Two years ago, as Boulder mountaineer and now-filmmaker Jordan Campbell prepared for a trip to South Sudan, he had no idea that the adventure he was embarking upon would turn into an award-winning documentary.
What started as a short video to remember the medical mission turned into a 37-minute documentary, “Duk County.” The film — created by cobbling together still photography by Campbell’s friend and fellow Marmot athlete, Ace Kvale, and video clips they both took on the trip — has become a film-festival favorite.
“Duk County” tells the story of doctors Geoff Tabin and Alan Crandal, who performed operations on the eyes of about 200 Sudanese people in Duk County, a region plagued by tribal conflicts.
The documentary recently won two awards at the Mountain Film festival in Telluride and will be shown at festivals around the country this year, including the Boulder Adventure Film Festival in October, Campbell said.
Campbell graduated from the University of Colorado in 1991 with a degree in communications and has spent the past 20 years climbing around the world. Now, he’s the public relations director for Marmot and has shifted his focus from climbing and mountaineering to stewardship. When he heard about the medical mission to South Sudan from Tabin, a longtime friend, he said he knew it would be one of the greater adventures of his life. Campbell planned to go for personal fulfillment, and only after he returned did the idea of making his experience into a film cross his mind.
In “Duk County,” the medical crew worked with John Dau, an original Lost Boy of Sudan who is now a humanitarian, at his Duk Lost Boys Clinic. Over the course of a few days, the medical team operated on countless Sudanese experiencing blindness from cataracts and trachoma, a bacterial infection of the eyes.
The team operated late into the night amid squalid conditions and triple-digit heat to give as many Sudanese people back their sight as possible. Later, after showing the reactions of Sudanese people who can see again, the film takes a dark turn as the crew learns that regional fighting broke out after they left, killing one of the men they treated.
The tribal violence is a result of many Sudanese civil wars and conflicts from the last half-century. One of Dau’s missions with his foundation, clinic and peace initiative, Campbell said, is to reprogram the war-torn nation to become self-sufficient. The medical mission, he said, was one more step toward Sudanese people help themselves: with renewed sight, they can experience education, agriculture and more.
And by helping blind people from several tribes at once, Dau and the doctors hope to spark dialogue and eventually peace.
“It’s going to take some years,” Campbell said. “Decades, even, to reverse the thinking that they’ve learned. Imagine you’ve grown up in a war zone, what else would you know?”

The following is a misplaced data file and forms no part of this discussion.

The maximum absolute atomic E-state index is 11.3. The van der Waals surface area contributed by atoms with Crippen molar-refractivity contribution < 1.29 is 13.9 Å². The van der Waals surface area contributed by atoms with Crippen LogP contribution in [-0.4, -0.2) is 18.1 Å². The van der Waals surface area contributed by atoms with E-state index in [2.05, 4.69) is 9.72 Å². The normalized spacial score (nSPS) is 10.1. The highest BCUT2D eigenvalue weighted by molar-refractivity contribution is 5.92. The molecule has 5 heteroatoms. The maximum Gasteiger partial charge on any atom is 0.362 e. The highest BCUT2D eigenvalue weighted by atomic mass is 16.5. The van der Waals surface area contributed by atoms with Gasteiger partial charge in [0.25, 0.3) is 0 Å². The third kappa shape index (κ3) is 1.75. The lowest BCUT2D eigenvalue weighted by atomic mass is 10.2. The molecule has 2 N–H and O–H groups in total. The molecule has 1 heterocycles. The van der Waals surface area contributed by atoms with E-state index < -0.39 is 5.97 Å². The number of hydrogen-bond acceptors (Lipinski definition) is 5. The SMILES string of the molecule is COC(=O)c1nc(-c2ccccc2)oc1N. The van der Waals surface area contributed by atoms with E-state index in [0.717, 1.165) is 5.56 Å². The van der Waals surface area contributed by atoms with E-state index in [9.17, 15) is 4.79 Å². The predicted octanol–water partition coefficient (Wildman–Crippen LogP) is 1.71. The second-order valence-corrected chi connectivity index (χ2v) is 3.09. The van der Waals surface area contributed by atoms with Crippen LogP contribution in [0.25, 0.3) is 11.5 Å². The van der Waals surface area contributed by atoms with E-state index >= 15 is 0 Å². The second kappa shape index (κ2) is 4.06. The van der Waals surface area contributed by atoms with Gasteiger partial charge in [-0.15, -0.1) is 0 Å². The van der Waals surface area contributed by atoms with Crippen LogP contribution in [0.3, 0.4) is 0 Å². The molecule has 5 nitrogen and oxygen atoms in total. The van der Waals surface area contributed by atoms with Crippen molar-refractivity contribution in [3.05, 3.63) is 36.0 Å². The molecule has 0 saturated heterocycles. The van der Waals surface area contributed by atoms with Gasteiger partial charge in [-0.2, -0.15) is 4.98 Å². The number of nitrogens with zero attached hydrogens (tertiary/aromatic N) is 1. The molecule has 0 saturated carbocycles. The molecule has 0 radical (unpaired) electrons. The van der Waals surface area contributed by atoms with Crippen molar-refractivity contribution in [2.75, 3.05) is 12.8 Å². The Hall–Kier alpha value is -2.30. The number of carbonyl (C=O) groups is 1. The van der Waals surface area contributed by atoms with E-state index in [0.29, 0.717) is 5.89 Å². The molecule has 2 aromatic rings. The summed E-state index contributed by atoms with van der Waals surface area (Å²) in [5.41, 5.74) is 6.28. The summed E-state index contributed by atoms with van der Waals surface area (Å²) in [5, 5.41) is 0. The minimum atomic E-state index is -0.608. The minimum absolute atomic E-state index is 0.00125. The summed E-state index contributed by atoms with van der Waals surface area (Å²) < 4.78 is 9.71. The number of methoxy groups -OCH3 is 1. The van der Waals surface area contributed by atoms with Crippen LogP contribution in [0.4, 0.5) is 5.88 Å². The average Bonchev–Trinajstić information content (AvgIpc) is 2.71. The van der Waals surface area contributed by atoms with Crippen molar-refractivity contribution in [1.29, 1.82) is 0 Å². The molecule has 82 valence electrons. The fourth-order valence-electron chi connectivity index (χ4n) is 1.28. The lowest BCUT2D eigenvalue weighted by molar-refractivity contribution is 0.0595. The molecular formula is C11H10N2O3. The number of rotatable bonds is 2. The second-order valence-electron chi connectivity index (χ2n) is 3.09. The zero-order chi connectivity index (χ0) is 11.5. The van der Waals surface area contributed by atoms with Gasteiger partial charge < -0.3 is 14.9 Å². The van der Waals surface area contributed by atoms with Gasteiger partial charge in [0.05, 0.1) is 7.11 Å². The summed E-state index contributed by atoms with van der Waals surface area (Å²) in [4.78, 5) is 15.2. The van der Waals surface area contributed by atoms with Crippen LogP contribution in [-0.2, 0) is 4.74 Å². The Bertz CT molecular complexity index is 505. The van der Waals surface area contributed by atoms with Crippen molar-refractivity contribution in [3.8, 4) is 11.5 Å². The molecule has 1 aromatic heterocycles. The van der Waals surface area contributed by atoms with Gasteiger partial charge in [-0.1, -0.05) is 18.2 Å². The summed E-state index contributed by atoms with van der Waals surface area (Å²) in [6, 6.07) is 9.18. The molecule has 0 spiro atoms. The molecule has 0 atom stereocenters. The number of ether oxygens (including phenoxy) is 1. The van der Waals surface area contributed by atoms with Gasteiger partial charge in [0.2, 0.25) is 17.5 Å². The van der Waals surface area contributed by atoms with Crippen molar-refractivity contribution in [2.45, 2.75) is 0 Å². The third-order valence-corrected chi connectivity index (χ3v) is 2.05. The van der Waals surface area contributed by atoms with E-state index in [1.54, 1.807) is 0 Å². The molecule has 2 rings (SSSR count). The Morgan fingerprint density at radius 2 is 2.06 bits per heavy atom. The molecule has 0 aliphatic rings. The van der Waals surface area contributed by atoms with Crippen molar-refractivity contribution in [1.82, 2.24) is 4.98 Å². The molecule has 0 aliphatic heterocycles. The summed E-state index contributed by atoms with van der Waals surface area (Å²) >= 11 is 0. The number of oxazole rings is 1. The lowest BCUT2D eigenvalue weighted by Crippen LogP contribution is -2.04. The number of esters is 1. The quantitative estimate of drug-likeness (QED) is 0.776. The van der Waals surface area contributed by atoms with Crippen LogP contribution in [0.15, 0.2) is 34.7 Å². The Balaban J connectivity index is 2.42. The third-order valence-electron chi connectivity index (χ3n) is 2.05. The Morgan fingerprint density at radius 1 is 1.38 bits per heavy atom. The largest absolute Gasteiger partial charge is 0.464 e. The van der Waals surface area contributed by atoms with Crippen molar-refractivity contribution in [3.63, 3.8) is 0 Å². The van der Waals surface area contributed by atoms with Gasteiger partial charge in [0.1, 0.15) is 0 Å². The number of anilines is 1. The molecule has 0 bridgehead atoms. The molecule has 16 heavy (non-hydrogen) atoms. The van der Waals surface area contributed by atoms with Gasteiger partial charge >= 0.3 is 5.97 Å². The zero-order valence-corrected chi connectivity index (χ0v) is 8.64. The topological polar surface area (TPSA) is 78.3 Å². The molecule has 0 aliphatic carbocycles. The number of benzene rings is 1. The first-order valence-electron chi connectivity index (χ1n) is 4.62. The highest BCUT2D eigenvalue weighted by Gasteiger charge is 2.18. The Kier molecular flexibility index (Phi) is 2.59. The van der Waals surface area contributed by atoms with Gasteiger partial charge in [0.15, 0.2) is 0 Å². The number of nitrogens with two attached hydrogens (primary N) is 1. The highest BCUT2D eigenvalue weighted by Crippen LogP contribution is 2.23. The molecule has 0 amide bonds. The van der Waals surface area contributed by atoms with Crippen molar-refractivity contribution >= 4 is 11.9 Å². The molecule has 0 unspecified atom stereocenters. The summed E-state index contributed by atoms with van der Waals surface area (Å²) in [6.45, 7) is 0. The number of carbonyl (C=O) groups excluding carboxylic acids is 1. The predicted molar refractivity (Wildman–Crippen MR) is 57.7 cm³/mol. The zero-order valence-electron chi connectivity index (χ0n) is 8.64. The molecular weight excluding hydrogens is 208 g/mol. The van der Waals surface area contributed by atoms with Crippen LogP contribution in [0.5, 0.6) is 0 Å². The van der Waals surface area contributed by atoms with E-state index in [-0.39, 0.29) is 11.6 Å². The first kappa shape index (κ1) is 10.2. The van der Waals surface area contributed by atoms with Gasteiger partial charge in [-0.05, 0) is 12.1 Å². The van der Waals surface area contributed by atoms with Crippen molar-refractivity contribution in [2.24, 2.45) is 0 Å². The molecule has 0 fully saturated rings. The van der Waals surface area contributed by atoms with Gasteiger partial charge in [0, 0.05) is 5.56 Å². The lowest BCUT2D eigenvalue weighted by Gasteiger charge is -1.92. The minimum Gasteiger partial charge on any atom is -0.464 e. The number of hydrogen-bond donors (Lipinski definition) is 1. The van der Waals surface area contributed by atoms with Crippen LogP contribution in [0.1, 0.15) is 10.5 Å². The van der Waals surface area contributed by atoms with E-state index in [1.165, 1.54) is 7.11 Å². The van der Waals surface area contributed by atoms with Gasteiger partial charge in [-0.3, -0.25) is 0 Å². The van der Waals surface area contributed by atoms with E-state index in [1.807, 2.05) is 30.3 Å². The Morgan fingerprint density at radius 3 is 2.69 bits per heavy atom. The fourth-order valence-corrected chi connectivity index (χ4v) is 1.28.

Photographer Kvale, whose still images were used in the film, said he still reflects on the poor living conditions and extreme suffering that he saw in South Sudan.
“It flashes by on our screens,” he said. “The numbers go by. The famines. The wars. The strife. We’ve seen it all and we’re slightly immune to it, but then to go into that isolated area and see these people, the bleakness of the landscape and that’s the only world they know. It’s a slice of humanity that very few people are able to see firsthand. It’s the antithesis of Boulder, Colo.”
Kvale and Campbell, who have been climbing partners in the past, usually only visit remote communities briefly before climbing a mountain or starting an expedition, Kvale said. This trip was different.
“There’s no mountain to climb or new rivers to cross, we were just going to help and see what we could do,” Kvale said.
The film feels organic to Kvale, because no one planned to make a film out of the mission, he said. They had a still camera and two relatively inexpensive video cameras for candid footage, but what came together and is now being shown at film festivals feels genuine, he added.
Co-producer and film editor Michael Herbener, who provided pro bono editing of the film, said editing together that candid, unplanned footage was challenging, but the end result was rewarding.
Instead of being a story about doctors, it became a dialogue about class, race, access to health and violence.
“We had all these pieces and as I was looking at it, I just saw there’s a bigger story here,” Herbener said.
“It’s about the people and the country and their situation, which is what I love so much about it. It’s not just a story about doctors. The doctors are just a small piece of it. They’re kind of the framework for this bigger story, which is so much more important.”
–Follow Sarah Kuta on Twitter: @SarahKuta.